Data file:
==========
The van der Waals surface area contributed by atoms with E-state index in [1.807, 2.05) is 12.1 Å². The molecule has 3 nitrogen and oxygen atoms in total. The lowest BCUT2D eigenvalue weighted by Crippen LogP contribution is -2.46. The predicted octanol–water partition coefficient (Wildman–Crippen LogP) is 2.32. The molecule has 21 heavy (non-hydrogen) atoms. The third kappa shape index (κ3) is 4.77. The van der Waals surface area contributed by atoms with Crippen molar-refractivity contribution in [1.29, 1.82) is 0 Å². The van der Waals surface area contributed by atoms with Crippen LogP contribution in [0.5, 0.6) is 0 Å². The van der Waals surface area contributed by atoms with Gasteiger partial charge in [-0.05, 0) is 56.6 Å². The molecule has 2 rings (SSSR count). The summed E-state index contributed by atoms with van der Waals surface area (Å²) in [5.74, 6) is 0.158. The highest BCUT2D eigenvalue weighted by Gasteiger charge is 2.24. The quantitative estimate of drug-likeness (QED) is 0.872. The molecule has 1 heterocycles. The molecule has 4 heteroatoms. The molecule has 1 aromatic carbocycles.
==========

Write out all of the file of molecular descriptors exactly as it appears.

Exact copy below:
The van der Waals surface area contributed by atoms with E-state index in [1.807, 2.05) is 12.1 Å². The molecule has 3 nitrogen and oxygen atoms in total. The lowest BCUT2D eigenvalue weighted by Crippen LogP contribution is -2.46. The predicted octanol–water partition coefficient (Wildman–Crippen LogP) is 2.32. The molecule has 21 heavy (non-hydrogen) atoms. The third kappa shape index (κ3) is 4.77. The van der Waals surface area contributed by atoms with Crippen molar-refractivity contribution in [1.29, 1.82) is 0 Å². The van der Waals surface area contributed by atoms with Crippen LogP contribution in [0.5, 0.6) is 0 Å². The van der Waals surface area contributed by atoms with Gasteiger partial charge in [-0.05, 0) is 56.6 Å². The molecule has 2 rings (SSSR count). The summed E-state index contributed by atoms with van der Waals surface area (Å²) in [5.74, 6) is 0.158. The highest BCUT2D eigenvalue weighted by Gasteiger charge is 2.24. The quantitative estimate of drug-likeness (QED) is 0.872. The molecule has 1 heterocycles. The molecule has 4 heteroatoms. The molecule has 1 aromatic carbocycles.